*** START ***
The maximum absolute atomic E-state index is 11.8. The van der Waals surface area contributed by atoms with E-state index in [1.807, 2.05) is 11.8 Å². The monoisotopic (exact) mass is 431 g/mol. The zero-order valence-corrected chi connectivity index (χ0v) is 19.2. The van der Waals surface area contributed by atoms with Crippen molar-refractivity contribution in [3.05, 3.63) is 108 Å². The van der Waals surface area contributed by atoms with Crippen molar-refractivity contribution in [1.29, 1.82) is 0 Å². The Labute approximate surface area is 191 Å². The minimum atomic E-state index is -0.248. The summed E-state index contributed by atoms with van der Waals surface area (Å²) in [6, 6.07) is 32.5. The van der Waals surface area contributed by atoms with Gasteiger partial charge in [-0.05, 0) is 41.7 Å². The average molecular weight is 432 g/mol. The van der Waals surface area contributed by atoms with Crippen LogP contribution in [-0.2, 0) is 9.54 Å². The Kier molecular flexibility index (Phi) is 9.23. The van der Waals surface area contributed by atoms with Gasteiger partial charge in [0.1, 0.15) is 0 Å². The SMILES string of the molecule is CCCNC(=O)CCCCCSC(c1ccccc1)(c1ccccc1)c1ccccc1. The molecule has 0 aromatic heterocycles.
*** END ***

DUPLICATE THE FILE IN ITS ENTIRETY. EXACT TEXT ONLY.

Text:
The maximum absolute atomic E-state index is 11.8. The van der Waals surface area contributed by atoms with E-state index in [1.807, 2.05) is 11.8 Å². The monoisotopic (exact) mass is 431 g/mol. The zero-order valence-corrected chi connectivity index (χ0v) is 19.2. The van der Waals surface area contributed by atoms with Crippen molar-refractivity contribution in [3.05, 3.63) is 108 Å². The van der Waals surface area contributed by atoms with Crippen molar-refractivity contribution in [1.29, 1.82) is 0 Å². The Labute approximate surface area is 191 Å². The minimum atomic E-state index is -0.248. The summed E-state index contributed by atoms with van der Waals surface area (Å²) in [6, 6.07) is 32.5. The van der Waals surface area contributed by atoms with Gasteiger partial charge in [-0.05, 0) is 41.7 Å². The average molecular weight is 432 g/mol. The van der Waals surface area contributed by atoms with Crippen LogP contribution in [-0.2, 0) is 9.54 Å². The Kier molecular flexibility index (Phi) is 9.23. The van der Waals surface area contributed by atoms with Gasteiger partial charge in [0.1, 0.15) is 0 Å². The SMILES string of the molecule is CCCNC(=O)CCCCCSC(c1ccccc1)(c1ccccc1)c1ccccc1. The molecule has 0 aromatic heterocycles.